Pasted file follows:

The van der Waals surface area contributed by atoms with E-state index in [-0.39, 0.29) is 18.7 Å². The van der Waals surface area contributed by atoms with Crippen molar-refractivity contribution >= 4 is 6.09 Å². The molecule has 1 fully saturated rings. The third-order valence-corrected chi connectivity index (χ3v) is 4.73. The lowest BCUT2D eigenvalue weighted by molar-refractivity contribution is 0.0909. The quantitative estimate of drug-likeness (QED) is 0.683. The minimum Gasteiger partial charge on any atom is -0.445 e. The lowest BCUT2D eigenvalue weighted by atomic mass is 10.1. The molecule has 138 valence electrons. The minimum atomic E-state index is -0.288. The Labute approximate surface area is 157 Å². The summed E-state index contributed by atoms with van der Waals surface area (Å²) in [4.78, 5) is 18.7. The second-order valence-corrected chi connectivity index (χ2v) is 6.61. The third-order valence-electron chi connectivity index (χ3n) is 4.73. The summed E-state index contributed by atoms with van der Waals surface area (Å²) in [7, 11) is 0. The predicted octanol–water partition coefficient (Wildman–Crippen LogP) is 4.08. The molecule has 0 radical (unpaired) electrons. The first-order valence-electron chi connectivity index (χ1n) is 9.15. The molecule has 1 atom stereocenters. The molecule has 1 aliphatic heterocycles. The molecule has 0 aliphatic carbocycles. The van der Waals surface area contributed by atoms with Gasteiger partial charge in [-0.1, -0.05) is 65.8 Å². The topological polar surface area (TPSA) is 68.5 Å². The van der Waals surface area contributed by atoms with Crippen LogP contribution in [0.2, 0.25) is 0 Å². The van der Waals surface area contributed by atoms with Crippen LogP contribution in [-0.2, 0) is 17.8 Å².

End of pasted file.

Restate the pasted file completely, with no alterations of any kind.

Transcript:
The van der Waals surface area contributed by atoms with E-state index in [-0.39, 0.29) is 18.7 Å². The van der Waals surface area contributed by atoms with Crippen molar-refractivity contribution >= 4 is 6.09 Å². The molecule has 1 fully saturated rings. The third-order valence-corrected chi connectivity index (χ3v) is 4.73. The lowest BCUT2D eigenvalue weighted by molar-refractivity contribution is 0.0909. The quantitative estimate of drug-likeness (QED) is 0.683. The minimum Gasteiger partial charge on any atom is -0.445 e. The lowest BCUT2D eigenvalue weighted by atomic mass is 10.1. The molecule has 138 valence electrons. The minimum atomic E-state index is -0.288. The Labute approximate surface area is 157 Å². The summed E-state index contributed by atoms with van der Waals surface area (Å²) in [4.78, 5) is 18.7. The second-order valence-corrected chi connectivity index (χ2v) is 6.61. The third-order valence-electron chi connectivity index (χ3n) is 4.73. The summed E-state index contributed by atoms with van der Waals surface area (Å²) in [7, 11) is 0. The predicted octanol–water partition coefficient (Wildman–Crippen LogP) is 4.08. The molecule has 0 radical (unpaired) electrons. The first-order valence-electron chi connectivity index (χ1n) is 9.15. The molecule has 1 atom stereocenters. The molecule has 1 aliphatic heterocycles. The molecule has 0 aliphatic carbocycles. The van der Waals surface area contributed by atoms with Gasteiger partial charge in [-0.1, -0.05) is 65.8 Å². The topological polar surface area (TPSA) is 68.5 Å². The van der Waals surface area contributed by atoms with Crippen LogP contribution in [0.2, 0.25) is 0 Å². The van der Waals surface area contributed by atoms with Crippen LogP contribution in [-0.2, 0) is 17.8 Å².